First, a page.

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Cancer and Social Security Disability Benefits

medmalmalepatient.jpgNational Cancer Survivors Day was marked on Sunday, June 7, 2015. According to the organization's website, the event is a "celebration for those who have survived, an inspiration for those recently diagnosed, a gathering of support for families, and an outreach to the community." More than 14 million people in the United States are cancer survivors. This event was for them, their families and their communities.

The foundation that organizes the day, the National Cancer Survivors Day Foundation, defines "survivor" as any person living with a history of cancer. Anyone with a diagnosis, whether the diagnosis was yesterday or the patient has lived with cancer a long time, can participate.

Eligibility for SSD Benefits

Treatment improvements have allowed people to live longer with cancer. However, their lives may be significantly changed. Individuals may become sick or disabled to the point where they can no longer work. If this happens to you, you may be eligible for disability benefits from Social Security.

SSD Process Is Usually Slow

Many cancers take years to develop, and patients who can no longer work after doing so for many years could be eligible for Social Security Disability (SSD) benefits. However, they must meet the agency's definition of disability. And even when approved, benefits do not begin right away - it takes six months after approval for benefits to begin.

The approval process can take a long time, depending on where you live, the complexity of your illness and how it affects your ability to work. You might be denied the first time and be forced to appeal, which can add significant time to the process.

If You Have Certain Types of Cancer, the Process May be Faster

However, some types of cancer may take less time to be approved. If you have cancer that appears on the Compassionate Allowances listing, your application may be processed more quickly and your benefits may begin sooner.

The Compassionate Allowances program includes conditions and diseases that almost always qualify for SSD benefits. With a diagnosis and complete medical information about one of these conditions, a claim for benefits goes through the SSD process much faster.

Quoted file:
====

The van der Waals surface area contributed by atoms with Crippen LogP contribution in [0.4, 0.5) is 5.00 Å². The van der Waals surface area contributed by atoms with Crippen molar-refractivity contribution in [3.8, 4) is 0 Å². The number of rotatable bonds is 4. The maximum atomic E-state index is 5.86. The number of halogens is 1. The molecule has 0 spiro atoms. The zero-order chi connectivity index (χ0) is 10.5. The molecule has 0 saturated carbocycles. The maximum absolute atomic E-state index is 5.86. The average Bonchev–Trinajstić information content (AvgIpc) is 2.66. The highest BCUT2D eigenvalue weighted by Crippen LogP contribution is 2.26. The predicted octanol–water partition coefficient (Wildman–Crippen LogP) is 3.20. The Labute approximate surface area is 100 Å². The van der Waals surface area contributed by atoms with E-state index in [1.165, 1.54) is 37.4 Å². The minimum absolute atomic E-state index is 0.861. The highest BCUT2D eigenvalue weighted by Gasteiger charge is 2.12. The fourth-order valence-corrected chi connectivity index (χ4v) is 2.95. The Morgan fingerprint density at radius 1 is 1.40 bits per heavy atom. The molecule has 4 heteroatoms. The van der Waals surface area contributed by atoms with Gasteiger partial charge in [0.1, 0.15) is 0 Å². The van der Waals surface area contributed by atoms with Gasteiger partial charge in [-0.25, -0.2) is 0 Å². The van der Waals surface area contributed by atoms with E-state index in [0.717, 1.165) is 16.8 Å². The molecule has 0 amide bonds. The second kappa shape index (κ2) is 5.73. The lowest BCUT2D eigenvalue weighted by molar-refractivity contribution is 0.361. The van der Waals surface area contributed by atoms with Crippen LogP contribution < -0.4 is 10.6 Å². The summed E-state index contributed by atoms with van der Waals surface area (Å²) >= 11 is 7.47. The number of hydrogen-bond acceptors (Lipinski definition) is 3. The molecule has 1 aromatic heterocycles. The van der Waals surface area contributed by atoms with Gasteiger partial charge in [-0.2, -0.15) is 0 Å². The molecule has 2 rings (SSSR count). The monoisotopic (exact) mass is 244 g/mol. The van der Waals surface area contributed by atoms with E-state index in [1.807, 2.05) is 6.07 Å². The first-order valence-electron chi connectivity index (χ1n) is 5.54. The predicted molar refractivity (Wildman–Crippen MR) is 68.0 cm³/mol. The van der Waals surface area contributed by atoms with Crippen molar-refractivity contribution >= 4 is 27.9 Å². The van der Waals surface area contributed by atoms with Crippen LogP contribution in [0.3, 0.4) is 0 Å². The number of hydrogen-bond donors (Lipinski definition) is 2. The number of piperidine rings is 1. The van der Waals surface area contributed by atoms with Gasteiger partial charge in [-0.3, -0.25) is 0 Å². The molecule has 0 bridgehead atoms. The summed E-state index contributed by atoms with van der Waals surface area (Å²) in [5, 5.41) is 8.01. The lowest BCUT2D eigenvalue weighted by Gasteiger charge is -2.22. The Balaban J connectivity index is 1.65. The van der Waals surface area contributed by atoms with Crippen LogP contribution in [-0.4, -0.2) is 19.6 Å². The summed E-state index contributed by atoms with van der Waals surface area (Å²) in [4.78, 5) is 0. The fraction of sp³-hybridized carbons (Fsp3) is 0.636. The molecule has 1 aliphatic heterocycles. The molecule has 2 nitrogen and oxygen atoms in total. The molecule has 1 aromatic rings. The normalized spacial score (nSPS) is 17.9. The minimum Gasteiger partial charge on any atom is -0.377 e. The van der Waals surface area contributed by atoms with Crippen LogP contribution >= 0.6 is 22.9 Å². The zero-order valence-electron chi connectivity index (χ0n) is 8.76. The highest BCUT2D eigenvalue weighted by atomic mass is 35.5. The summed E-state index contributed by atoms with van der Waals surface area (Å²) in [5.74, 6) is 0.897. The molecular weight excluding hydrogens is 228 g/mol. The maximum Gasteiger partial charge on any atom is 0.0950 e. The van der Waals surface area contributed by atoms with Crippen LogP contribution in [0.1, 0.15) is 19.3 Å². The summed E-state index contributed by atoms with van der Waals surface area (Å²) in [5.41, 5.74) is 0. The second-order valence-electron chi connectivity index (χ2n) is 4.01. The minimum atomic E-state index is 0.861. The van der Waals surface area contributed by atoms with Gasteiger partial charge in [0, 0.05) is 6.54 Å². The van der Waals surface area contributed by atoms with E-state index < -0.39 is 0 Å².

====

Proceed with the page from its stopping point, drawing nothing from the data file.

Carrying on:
Cancers on the Compassionate Allowances List

A variety of cancers appear on the Compassionate Allowances list, including:

  • Acute leukemia
  • Anaplastic adrenal cancer
  • Bladder cancer
  • Breast cancer
  • Chronic myelogenous leukemia (CML) - blast phase
  • Esophageal cancer
  • Gallbladder cancer
  • Head and neck cancers
  • Inflammatory breast cancer (IBC)
  • Kidney cancer
  • Liver cancer
  • Malignant melanoma
  • Osteosarcoma, formerly known as bone cancer
  • Ovarian cancer
  • Pancreatic cancer
  • Peripheral nerve cancer - metastatic or recurrent
  • Prostate cancer
  • Small cell cancer (of the large intestine, ovary, prostate, thymus or uterus)
  • Soft tissue sarcoma
  • Stomach cancer
  • Thyroid cancer
  • Ureter cancer

For a complete listing of Compassionate Allowances, including additional types of cancer, visit the SSD website at The Social Security Administration may not award benefits for all instances of cancers listed here or on the SSD website. Rather, the cancer must have metastasized (spread), be inoperable or recur frequently to be considered for a compassionate allowance.

Get Help With Your Claim for SSD Benefits if You Have Cancer That Keeps You From Working

If you believe your condition may qualify you for SSD benefits based on cancer, whether or not it is on the Compassionate Allowances list, get help with your claim and speed up the process. Do what many hundreds of thousands of people have done over the years: Call Binder & Binder®, America's most successful Social Security Disability advocates. Tell them your story and find out how they can help.

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